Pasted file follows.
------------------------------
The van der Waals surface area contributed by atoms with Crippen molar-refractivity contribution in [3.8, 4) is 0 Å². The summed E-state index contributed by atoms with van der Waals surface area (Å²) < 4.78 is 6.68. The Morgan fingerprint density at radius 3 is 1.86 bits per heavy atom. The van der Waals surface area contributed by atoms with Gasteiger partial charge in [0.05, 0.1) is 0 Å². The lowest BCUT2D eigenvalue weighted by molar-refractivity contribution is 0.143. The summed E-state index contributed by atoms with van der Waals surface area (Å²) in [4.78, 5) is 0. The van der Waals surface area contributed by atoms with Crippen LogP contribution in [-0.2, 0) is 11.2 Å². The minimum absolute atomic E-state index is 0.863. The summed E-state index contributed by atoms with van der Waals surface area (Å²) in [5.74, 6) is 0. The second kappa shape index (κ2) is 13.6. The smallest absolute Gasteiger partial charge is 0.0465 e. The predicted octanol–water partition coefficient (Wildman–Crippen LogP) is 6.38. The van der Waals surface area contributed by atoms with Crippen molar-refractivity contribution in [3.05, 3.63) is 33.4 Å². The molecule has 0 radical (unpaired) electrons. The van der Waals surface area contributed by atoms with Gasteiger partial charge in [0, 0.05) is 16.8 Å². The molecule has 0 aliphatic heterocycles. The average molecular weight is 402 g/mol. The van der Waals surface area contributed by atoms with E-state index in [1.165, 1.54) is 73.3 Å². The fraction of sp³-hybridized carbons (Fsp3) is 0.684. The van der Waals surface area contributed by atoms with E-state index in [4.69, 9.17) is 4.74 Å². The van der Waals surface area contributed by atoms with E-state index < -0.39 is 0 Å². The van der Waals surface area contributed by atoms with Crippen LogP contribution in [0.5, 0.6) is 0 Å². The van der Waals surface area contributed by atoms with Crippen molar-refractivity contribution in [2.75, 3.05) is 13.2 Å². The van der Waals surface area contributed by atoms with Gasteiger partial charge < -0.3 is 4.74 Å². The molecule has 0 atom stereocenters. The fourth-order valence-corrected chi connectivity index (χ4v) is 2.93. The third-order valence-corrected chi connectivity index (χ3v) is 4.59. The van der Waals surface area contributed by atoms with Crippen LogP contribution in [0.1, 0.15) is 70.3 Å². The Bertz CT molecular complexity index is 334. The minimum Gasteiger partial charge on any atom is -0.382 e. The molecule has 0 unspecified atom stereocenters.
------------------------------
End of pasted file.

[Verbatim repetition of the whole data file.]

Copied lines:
The van der Waals surface area contributed by atoms with Crippen molar-refractivity contribution in [3.8, 4) is 0 Å². The summed E-state index contributed by atoms with van der Waals surface area (Å²) < 4.78 is 6.68. The Morgan fingerprint density at radius 3 is 1.86 bits per heavy atom. The van der Waals surface area contributed by atoms with Gasteiger partial charge in [0.05, 0.1) is 0 Å². The lowest BCUT2D eigenvalue weighted by molar-refractivity contribution is 0.143. The summed E-state index contributed by atoms with van der Waals surface area (Å²) in [4.78, 5) is 0. The van der Waals surface area contributed by atoms with Crippen LogP contribution in [-0.2, 0) is 11.2 Å². The minimum absolute atomic E-state index is 0.863. The summed E-state index contributed by atoms with van der Waals surface area (Å²) in [5.74, 6) is 0. The second kappa shape index (κ2) is 13.6. The smallest absolute Gasteiger partial charge is 0.0465 e. The predicted octanol–water partition coefficient (Wildman–Crippen LogP) is 6.38. The van der Waals surface area contributed by atoms with Crippen molar-refractivity contribution in [3.05, 3.63) is 33.4 Å². The molecule has 0 radical (unpaired) electrons. The van der Waals surface area contributed by atoms with Gasteiger partial charge in [0, 0.05) is 16.8 Å². The molecule has 0 aliphatic heterocycles. The average molecular weight is 402 g/mol. The van der Waals surface area contributed by atoms with E-state index in [1.165, 1.54) is 73.3 Å². The fraction of sp³-hybridized carbons (Fsp3) is 0.684. The van der Waals surface area contributed by atoms with E-state index in [4.69, 9.17) is 4.74 Å². The van der Waals surface area contributed by atoms with E-state index < -0.39 is 0 Å². The van der Waals surface area contributed by atoms with Crippen LogP contribution in [0.5, 0.6) is 0 Å². The van der Waals surface area contributed by atoms with Crippen molar-refractivity contribution in [2.75, 3.05) is 13.2 Å². The van der Waals surface area contributed by atoms with Gasteiger partial charge < -0.3 is 4.74 Å². The molecule has 0 atom stereocenters. The fourth-order valence-corrected chi connectivity index (χ4v) is 2.93. The third-order valence-corrected chi connectivity index (χ3v) is 4.59. The van der Waals surface area contributed by atoms with Crippen LogP contribution in [0.1, 0.15) is 70.3 Å². The Bertz CT molecular complexity index is 334. The minimum Gasteiger partial charge on any atom is -0.382 e. The molecule has 0 unspecified atom stereocenters.